With all the conflicting reports about the benefits of vitamin and supplements it’s no wonder people are confused. Do supplements really help? What’s the real deal?
Well, not too long ago, a respected think tank called The Lewin Group was commissioned by the Dietary Supplement Education Alliance to do an objective, scientific evaluation of the research. Their findings are instructive, to say the least.
The Lewin Group was specifically charged with looking at the possible role of dietary supplements in helping an aging population maintain their independence and quality of life. They chose two specific age-related conditions that contribute significantly to whether an older person can maintain his or her independence: Coronary Heart Disease (CHD), osteoporosis and age-related macular degeneration, the leading cause of irreversible blindness in people over 65. (Visual impairment is one of the top four reasons for the loss of independence.)
The Lewin Group researchers took a hard, cold look at the evidence concerning specific dietary supplements with an eye to estimating their usefulness. They specifically looked at omega-3 fatty acids for their potential impact on heart disese, lutein and zeaxanthin for their potential impact on macular degeneration, and vitamin D as it relates to the prevention of osteoporosis. They were also asked to estimate any potential health care savings from the regular use of these supplements.
The findings were stunning. Here are some of the highlights from the report:
Omega-3 Fatty Acids
Using a Congressional Budget Office cost accounting methodology, the estimate of the five-year net savings in hospital expenditures and physician charges resulting from a reduction in the occurrence of coronary heart disease (CHD) among those over the age of 65 through daily intake of approximately 1800 mg of omega-3 fatty acids is $3.1 billion. Approximately 384,303 thousand hospitalizations due to CHD could be avoided just in the course of five years.
The Lewin Report also referenced an important Italian study that found that patients who took omega3 fatty acid supplements had a risk of sudden death from heart failure that was 45 percent lower than those who did not. Furthermore, patients who took the supplements had a 20 percent lower risk of death from all-cause mortality.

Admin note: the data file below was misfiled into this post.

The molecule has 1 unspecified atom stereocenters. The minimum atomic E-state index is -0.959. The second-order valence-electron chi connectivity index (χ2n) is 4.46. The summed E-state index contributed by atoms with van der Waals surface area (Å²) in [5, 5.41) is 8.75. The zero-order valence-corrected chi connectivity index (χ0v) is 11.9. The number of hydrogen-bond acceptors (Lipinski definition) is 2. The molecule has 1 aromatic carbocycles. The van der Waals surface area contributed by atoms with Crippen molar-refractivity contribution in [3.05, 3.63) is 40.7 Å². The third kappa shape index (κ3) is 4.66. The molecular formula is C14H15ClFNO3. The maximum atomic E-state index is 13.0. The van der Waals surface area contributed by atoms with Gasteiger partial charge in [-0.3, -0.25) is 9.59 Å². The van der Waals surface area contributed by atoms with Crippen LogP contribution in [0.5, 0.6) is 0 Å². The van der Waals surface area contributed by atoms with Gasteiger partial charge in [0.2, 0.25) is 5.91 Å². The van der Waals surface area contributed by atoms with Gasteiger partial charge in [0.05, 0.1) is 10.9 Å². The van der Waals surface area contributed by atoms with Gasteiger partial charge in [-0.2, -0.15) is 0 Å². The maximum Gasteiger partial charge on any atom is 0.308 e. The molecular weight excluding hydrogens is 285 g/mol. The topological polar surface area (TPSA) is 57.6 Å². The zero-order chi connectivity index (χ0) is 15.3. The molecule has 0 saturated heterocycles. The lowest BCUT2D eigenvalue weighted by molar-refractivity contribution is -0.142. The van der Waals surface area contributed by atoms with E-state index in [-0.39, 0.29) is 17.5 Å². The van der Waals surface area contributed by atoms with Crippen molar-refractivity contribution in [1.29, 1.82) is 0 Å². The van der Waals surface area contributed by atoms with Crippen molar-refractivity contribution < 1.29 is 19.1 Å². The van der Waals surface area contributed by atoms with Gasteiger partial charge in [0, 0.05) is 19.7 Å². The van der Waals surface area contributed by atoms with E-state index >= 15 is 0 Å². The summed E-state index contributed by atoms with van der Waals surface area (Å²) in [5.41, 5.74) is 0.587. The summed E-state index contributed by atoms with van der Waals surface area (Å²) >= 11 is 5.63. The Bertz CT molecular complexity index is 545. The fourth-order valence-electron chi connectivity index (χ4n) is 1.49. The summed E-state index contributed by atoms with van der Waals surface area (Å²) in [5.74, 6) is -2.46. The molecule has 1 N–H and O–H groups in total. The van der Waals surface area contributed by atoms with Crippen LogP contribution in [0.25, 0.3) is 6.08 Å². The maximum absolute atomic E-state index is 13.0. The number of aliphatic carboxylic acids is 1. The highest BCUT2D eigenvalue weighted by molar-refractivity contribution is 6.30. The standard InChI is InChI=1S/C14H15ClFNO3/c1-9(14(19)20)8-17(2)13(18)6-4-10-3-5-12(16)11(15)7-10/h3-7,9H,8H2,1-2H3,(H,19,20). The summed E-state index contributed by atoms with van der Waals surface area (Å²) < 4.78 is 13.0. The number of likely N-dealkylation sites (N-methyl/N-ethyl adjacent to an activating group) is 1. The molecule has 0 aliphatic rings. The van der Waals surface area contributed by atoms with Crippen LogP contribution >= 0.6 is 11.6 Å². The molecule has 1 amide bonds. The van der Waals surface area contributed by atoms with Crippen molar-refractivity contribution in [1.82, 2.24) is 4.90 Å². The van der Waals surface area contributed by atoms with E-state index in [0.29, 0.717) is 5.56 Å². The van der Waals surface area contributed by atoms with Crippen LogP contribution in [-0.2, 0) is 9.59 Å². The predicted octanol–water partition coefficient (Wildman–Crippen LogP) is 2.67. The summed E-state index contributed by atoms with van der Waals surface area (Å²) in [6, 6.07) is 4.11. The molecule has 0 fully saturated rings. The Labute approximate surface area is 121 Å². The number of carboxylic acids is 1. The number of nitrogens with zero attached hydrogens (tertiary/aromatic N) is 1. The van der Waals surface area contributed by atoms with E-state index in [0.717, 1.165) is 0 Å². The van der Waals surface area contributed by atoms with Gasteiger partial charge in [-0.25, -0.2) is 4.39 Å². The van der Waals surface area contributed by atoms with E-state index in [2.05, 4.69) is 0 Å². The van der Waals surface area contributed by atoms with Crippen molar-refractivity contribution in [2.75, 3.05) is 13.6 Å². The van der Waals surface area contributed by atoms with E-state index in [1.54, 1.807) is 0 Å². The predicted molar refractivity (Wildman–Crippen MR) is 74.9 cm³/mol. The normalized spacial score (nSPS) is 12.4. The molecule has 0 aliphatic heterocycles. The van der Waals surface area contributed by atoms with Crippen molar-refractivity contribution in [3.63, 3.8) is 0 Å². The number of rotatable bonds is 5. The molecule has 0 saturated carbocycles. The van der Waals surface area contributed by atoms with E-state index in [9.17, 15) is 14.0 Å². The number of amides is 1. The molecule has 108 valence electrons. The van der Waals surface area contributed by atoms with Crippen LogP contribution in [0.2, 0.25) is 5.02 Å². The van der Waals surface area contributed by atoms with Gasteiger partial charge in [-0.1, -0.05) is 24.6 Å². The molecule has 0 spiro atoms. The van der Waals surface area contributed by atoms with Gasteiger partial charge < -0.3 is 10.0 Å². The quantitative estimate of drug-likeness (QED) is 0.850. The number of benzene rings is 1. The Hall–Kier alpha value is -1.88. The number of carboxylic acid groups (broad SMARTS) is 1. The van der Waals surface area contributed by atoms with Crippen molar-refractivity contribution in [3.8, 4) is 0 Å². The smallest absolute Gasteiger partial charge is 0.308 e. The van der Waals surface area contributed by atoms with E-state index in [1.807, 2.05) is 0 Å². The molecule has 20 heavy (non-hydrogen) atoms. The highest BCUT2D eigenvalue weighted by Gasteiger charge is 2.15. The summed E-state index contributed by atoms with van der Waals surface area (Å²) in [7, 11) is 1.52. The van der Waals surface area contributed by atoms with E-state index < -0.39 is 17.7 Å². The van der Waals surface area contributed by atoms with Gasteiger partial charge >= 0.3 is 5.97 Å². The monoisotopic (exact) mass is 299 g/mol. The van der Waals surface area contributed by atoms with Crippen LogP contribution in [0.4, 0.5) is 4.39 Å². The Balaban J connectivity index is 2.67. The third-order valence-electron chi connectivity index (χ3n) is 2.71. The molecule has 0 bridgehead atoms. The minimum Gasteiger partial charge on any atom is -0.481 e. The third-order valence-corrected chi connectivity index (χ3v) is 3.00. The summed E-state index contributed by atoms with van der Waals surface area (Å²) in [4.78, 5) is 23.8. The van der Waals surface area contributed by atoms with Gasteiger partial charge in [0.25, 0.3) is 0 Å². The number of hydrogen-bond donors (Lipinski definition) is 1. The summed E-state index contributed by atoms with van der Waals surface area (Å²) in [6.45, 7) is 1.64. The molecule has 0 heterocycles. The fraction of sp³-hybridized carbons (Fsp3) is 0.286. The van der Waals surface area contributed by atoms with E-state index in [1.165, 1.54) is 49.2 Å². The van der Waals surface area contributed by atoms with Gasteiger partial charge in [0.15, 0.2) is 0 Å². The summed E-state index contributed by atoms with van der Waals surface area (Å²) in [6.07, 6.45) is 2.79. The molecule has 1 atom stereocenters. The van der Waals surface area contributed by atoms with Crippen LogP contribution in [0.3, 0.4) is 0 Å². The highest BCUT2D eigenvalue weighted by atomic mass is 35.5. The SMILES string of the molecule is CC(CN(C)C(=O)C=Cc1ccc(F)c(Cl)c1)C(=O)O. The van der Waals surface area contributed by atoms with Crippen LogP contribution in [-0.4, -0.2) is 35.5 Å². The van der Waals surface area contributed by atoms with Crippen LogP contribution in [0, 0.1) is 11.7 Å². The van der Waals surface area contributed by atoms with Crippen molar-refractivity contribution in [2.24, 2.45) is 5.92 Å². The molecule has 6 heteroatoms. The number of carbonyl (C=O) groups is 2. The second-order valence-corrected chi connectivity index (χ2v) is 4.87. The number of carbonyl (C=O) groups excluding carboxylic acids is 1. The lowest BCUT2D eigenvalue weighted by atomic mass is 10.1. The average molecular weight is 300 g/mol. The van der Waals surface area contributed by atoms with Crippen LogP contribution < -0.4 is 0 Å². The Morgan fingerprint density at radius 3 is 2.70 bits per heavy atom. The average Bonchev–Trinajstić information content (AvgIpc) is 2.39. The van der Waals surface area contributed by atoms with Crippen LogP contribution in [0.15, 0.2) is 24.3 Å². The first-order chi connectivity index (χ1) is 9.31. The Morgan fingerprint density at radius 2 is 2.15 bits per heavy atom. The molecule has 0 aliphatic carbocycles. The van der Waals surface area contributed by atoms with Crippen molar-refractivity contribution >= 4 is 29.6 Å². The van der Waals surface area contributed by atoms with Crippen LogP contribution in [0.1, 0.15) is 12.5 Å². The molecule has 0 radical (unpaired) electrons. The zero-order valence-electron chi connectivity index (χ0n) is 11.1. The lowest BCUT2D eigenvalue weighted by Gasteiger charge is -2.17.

Lutein and Zeaxanthin
These two superstar members of the carotenoid family are usually found together in foods (like kale, spinach and Swiss chard), and are now part of the best multiple vitamin formulas. The Lewin Group estimates that daily intake of 610 mg of lutein and zeaxanthin would result in a significant reduction in the risk of macular degeneration and further estimated a potential cost savings of a breathtaking 2.5 billion dollars if approximately 98,219 individuals avoided the increased dependency resulting from AMD and approximately 32,740 people were able to avoid admission to a nursing facility that would be necessitated by their loss of sight in a five year period.
The researchers determined that older citizens with 1,200 mg of calcium and 400 IU of vitamin D would result in reduced bone loss and fewer hip fractures. They estimated these supplements could prevent more than 776,000 hospitalizations for hip fractures over five years at a savings of an incredible $16.1 billion. They also noted that studies have shown a substantial number of women aged 65 and older are deficient in vitamin D, and that’s not counting the enormous number of people who aren’t technically “deficient” but who are getting far from the optimal amount, a subject I’ve written about extensively on this blog and elsewhere.
These are hardly the only supplements that make a difference, but they’re the ones the Lewin Group specifically studied.
According to my friend Mark Hyman, MD, a whopping 92% of us are deficient in one or more nutrients at the Recommended Daily Allowance (RDA) level. But the RDA is pathetically low to begin with, and doesn’t come close to recommending the optimal levels for nutrients, just the amount needed to prevent deficiency diseases!
I’ve put together a webinar on the seven supplements I recommend for everyone, and I’ve also put together a basic package that contains the very basic vitamin supplements I think you should take every day, as well as an “advanced” package that includes everything I personally take. (There’s also an advanced package for women and an advanced package for men.)
The evidence continues to mount that taking vitamin supplements in a sensible and targeted way not only makes good sense, but may save you a lot of money in the long run.